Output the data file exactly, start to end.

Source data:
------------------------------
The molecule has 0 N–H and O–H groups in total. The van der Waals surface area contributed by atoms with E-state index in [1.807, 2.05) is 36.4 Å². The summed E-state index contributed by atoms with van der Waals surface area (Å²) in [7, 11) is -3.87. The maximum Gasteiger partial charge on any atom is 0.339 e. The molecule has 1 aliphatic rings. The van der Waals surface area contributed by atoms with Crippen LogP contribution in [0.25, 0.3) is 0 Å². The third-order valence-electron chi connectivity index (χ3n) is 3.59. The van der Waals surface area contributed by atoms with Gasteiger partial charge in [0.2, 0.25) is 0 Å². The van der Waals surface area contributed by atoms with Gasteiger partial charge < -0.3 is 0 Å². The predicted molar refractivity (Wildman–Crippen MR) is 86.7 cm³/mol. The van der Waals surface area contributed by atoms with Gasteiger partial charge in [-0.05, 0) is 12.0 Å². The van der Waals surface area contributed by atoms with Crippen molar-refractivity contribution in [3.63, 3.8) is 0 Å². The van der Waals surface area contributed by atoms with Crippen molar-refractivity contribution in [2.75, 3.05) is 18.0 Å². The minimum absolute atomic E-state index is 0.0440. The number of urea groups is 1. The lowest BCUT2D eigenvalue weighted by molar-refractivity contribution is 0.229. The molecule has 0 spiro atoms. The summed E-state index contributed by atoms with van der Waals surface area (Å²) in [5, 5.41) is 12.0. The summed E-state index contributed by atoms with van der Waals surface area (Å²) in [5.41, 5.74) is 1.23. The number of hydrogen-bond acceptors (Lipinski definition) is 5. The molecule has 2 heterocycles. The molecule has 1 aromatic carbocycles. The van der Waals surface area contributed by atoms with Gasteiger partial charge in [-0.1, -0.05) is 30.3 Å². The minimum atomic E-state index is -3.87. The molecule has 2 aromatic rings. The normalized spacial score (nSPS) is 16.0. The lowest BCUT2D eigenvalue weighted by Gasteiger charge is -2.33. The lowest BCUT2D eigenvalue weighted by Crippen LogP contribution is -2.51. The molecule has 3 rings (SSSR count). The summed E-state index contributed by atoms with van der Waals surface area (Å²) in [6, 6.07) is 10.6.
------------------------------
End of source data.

The molecule has 0 N–H and O–H groups in total. The van der Waals surface area contributed by atoms with E-state index in [1.807, 2.05) is 36.4 Å². The summed E-state index contributed by atoms with van der Waals surface area (Å²) in [7, 11) is -3.87. The maximum Gasteiger partial charge on any atom is 0.339 e. The molecule has 1 aliphatic rings. The van der Waals surface area contributed by atoms with Crippen LogP contribution in [0.25, 0.3) is 0 Å². The third-order valence-electron chi connectivity index (χ3n) is 3.59. The van der Waals surface area contributed by atoms with Gasteiger partial charge in [0.2, 0.25) is 0 Å². The van der Waals surface area contributed by atoms with Gasteiger partial charge < -0.3 is 0 Å². The predicted molar refractivity (Wildman–Crippen MR) is 86.7 cm³/mol. The van der Waals surface area contributed by atoms with Gasteiger partial charge in [-0.05, 0) is 12.0 Å². The van der Waals surface area contributed by atoms with Crippen molar-refractivity contribution in [3.63, 3.8) is 0 Å². The van der Waals surface area contributed by atoms with Crippen molar-refractivity contribution in [2.75, 3.05) is 18.0 Å². The minimum absolute atomic E-state index is 0.0440. The number of urea groups is 1. The lowest BCUT2D eigenvalue weighted by molar-refractivity contribution is 0.229. The molecule has 0 spiro atoms. The summed E-state index contributed by atoms with van der Waals surface area (Å²) in [5, 5.41) is 12.0. The summed E-state index contributed by atoms with van der Waals surface area (Å²) in [5.41, 5.74) is 1.23. The number of hydrogen-bond acceptors (Lipinski definition) is 5. The molecule has 2 heterocycles. The molecule has 1 aromatic carbocycles. The van der Waals surface area contributed by atoms with Gasteiger partial charge in [-0.1, -0.05) is 30.3 Å². The minimum atomic E-state index is -3.87. The molecule has 2 aromatic rings. The normalized spacial score (nSPS) is 16.0. The lowest BCUT2D eigenvalue weighted by Gasteiger charge is -2.33. The lowest BCUT2D eigenvalue weighted by Crippen LogP contribution is -2.51. The molecule has 3 rings (SSSR count). The summed E-state index contributed by atoms with van der Waals surface area (Å²) in [6, 6.07) is 10.6.